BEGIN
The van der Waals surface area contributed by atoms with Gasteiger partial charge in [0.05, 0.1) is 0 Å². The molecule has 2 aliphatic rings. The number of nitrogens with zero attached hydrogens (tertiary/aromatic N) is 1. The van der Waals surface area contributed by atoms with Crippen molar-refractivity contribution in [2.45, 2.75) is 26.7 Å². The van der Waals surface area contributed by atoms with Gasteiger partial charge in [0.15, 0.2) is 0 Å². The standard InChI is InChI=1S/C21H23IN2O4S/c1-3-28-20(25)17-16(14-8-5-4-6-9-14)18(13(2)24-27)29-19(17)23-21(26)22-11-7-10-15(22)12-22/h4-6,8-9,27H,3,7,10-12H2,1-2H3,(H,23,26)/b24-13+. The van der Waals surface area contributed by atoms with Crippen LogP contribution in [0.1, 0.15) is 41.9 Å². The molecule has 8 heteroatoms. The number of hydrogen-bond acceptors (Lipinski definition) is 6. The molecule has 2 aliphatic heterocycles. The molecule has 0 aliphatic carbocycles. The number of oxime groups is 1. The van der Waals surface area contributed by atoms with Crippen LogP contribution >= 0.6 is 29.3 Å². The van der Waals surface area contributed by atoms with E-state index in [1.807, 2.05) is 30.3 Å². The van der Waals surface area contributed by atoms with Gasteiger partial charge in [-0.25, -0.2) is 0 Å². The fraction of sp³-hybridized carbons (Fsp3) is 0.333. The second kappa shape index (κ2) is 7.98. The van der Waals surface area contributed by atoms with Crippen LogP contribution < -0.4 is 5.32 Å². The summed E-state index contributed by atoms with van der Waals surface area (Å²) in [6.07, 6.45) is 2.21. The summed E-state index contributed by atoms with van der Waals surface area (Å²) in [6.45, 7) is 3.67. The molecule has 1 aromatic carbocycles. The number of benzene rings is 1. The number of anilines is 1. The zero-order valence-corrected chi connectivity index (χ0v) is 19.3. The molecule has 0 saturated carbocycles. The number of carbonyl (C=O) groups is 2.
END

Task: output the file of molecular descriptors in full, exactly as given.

The van der Waals surface area contributed by atoms with Gasteiger partial charge in [0.05, 0.1) is 0 Å². The molecule has 2 aliphatic rings. The number of nitrogens with zero attached hydrogens (tertiary/aromatic N) is 1. The van der Waals surface area contributed by atoms with Crippen molar-refractivity contribution in [2.45, 2.75) is 26.7 Å². The van der Waals surface area contributed by atoms with Gasteiger partial charge in [0.15, 0.2) is 0 Å². The standard InChI is InChI=1S/C21H23IN2O4S/c1-3-28-20(25)17-16(14-8-5-4-6-9-14)18(13(2)24-27)29-19(17)23-21(26)22-11-7-10-15(22)12-22/h4-6,8-9,27H,3,7,10-12H2,1-2H3,(H,23,26)/b24-13+. The van der Waals surface area contributed by atoms with Crippen LogP contribution in [0.1, 0.15) is 41.9 Å². The molecule has 8 heteroatoms. The number of hydrogen-bond acceptors (Lipinski definition) is 6. The molecule has 2 aliphatic heterocycles. The molecule has 0 aliphatic carbocycles. The number of oxime groups is 1. The van der Waals surface area contributed by atoms with Crippen LogP contribution >= 0.6 is 29.3 Å². The van der Waals surface area contributed by atoms with E-state index in [1.807, 2.05) is 30.3 Å². The van der Waals surface area contributed by atoms with Gasteiger partial charge in [-0.25, -0.2) is 0 Å². The fraction of sp³-hybridized carbons (Fsp3) is 0.333. The second kappa shape index (κ2) is 7.98. The van der Waals surface area contributed by atoms with Crippen LogP contribution < -0.4 is 5.32 Å². The summed E-state index contributed by atoms with van der Waals surface area (Å²) in [6.07, 6.45) is 2.21. The summed E-state index contributed by atoms with van der Waals surface area (Å²) in [6.45, 7) is 3.67. The molecule has 1 aromatic carbocycles. The number of benzene rings is 1. The number of anilines is 1. The zero-order valence-corrected chi connectivity index (χ0v) is 19.3. The molecule has 0 saturated carbocycles. The number of carbonyl (C=O) groups is 2.